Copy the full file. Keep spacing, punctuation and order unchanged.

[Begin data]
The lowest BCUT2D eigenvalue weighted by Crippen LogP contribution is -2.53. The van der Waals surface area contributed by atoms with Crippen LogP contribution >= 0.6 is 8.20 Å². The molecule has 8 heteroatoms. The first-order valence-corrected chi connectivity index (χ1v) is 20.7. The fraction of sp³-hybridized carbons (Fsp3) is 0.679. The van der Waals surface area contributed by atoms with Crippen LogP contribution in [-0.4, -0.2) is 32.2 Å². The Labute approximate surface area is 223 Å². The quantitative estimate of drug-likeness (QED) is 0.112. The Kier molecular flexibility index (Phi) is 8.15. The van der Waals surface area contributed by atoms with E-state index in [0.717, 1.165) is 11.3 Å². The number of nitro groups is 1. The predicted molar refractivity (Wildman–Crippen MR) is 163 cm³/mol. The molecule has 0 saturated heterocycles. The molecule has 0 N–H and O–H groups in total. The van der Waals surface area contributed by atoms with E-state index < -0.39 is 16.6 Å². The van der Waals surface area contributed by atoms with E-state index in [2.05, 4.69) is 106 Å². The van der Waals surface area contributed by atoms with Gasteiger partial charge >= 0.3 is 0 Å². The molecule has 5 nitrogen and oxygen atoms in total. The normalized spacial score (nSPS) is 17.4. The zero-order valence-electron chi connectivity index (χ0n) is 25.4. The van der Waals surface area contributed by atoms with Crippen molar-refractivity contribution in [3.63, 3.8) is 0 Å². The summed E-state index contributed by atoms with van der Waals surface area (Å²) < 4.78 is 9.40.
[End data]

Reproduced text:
The lowest BCUT2D eigenvalue weighted by Crippen LogP contribution is -2.53. The van der Waals surface area contributed by atoms with Crippen LogP contribution >= 0.6 is 8.20 Å². The molecule has 8 heteroatoms. The first-order valence-corrected chi connectivity index (χ1v) is 20.7. The fraction of sp³-hybridized carbons (Fsp3) is 0.679. The van der Waals surface area contributed by atoms with Crippen LogP contribution in [-0.4, -0.2) is 32.2 Å². The Labute approximate surface area is 223 Å². The quantitative estimate of drug-likeness (QED) is 0.112. The Kier molecular flexibility index (Phi) is 8.15. The van der Waals surface area contributed by atoms with E-state index in [0.717, 1.165) is 11.3 Å². The number of nitro groups is 1. The predicted molar refractivity (Wildman–Crippen MR) is 163 cm³/mol. The molecule has 0 saturated heterocycles. The molecule has 0 N–H and O–H groups in total. The van der Waals surface area contributed by atoms with E-state index < -0.39 is 16.6 Å². The van der Waals surface area contributed by atoms with E-state index in [2.05, 4.69) is 106 Å². The van der Waals surface area contributed by atoms with Gasteiger partial charge >= 0.3 is 0 Å². The molecule has 5 nitrogen and oxygen atoms in total. The normalized spacial score (nSPS) is 17.4. The zero-order valence-electron chi connectivity index (χ0n) is 25.4. The van der Waals surface area contributed by atoms with Crippen molar-refractivity contribution in [3.63, 3.8) is 0 Å². The summed E-state index contributed by atoms with van der Waals surface area (Å²) < 4.78 is 9.40.